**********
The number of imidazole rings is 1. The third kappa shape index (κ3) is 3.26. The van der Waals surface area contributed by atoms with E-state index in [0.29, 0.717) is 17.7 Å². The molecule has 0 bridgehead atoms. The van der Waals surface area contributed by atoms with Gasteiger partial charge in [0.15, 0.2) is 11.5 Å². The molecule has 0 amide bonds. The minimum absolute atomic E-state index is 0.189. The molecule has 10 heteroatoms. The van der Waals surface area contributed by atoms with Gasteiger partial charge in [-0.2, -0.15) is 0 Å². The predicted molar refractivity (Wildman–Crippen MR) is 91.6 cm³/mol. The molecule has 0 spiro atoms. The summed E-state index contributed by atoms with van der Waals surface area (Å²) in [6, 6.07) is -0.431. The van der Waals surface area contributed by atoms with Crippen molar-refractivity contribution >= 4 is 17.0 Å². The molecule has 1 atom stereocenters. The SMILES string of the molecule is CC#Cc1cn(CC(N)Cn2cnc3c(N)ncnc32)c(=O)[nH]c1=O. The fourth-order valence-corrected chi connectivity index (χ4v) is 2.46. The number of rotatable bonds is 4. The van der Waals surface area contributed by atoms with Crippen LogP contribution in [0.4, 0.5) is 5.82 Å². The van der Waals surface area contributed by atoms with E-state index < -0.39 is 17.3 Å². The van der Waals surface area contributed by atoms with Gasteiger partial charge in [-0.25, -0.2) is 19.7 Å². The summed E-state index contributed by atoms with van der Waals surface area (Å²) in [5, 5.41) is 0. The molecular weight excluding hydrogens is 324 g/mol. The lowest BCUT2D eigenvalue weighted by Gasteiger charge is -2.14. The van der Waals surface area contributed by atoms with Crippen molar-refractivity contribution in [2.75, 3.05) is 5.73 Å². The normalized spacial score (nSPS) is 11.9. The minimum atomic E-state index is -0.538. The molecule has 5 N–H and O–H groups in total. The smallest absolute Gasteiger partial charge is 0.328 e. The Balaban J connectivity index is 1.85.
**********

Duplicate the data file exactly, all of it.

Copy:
The number of imidazole rings is 1. The third kappa shape index (κ3) is 3.26. The van der Waals surface area contributed by atoms with E-state index in [0.29, 0.717) is 17.7 Å². The molecule has 0 bridgehead atoms. The van der Waals surface area contributed by atoms with Gasteiger partial charge in [0.15, 0.2) is 11.5 Å². The molecule has 0 amide bonds. The minimum absolute atomic E-state index is 0.189. The molecule has 10 heteroatoms. The van der Waals surface area contributed by atoms with Gasteiger partial charge in [-0.2, -0.15) is 0 Å². The predicted molar refractivity (Wildman–Crippen MR) is 91.6 cm³/mol. The molecule has 0 spiro atoms. The summed E-state index contributed by atoms with van der Waals surface area (Å²) in [6, 6.07) is -0.431. The van der Waals surface area contributed by atoms with Crippen molar-refractivity contribution >= 4 is 17.0 Å². The molecule has 1 atom stereocenters. The SMILES string of the molecule is CC#Cc1cn(CC(N)Cn2cnc3c(N)ncnc32)c(=O)[nH]c1=O. The fourth-order valence-corrected chi connectivity index (χ4v) is 2.46. The number of rotatable bonds is 4. The van der Waals surface area contributed by atoms with Crippen LogP contribution in [0.4, 0.5) is 5.82 Å². The van der Waals surface area contributed by atoms with E-state index < -0.39 is 17.3 Å². The van der Waals surface area contributed by atoms with Gasteiger partial charge in [-0.25, -0.2) is 19.7 Å². The summed E-state index contributed by atoms with van der Waals surface area (Å²) in [5, 5.41) is 0. The molecular weight excluding hydrogens is 324 g/mol. The lowest BCUT2D eigenvalue weighted by Gasteiger charge is -2.14. The van der Waals surface area contributed by atoms with Crippen molar-refractivity contribution in [2.75, 3.05) is 5.73 Å². The normalized spacial score (nSPS) is 11.9. The minimum atomic E-state index is -0.538. The molecule has 5 N–H and O–H groups in total. The smallest absolute Gasteiger partial charge is 0.328 e. The Balaban J connectivity index is 1.85.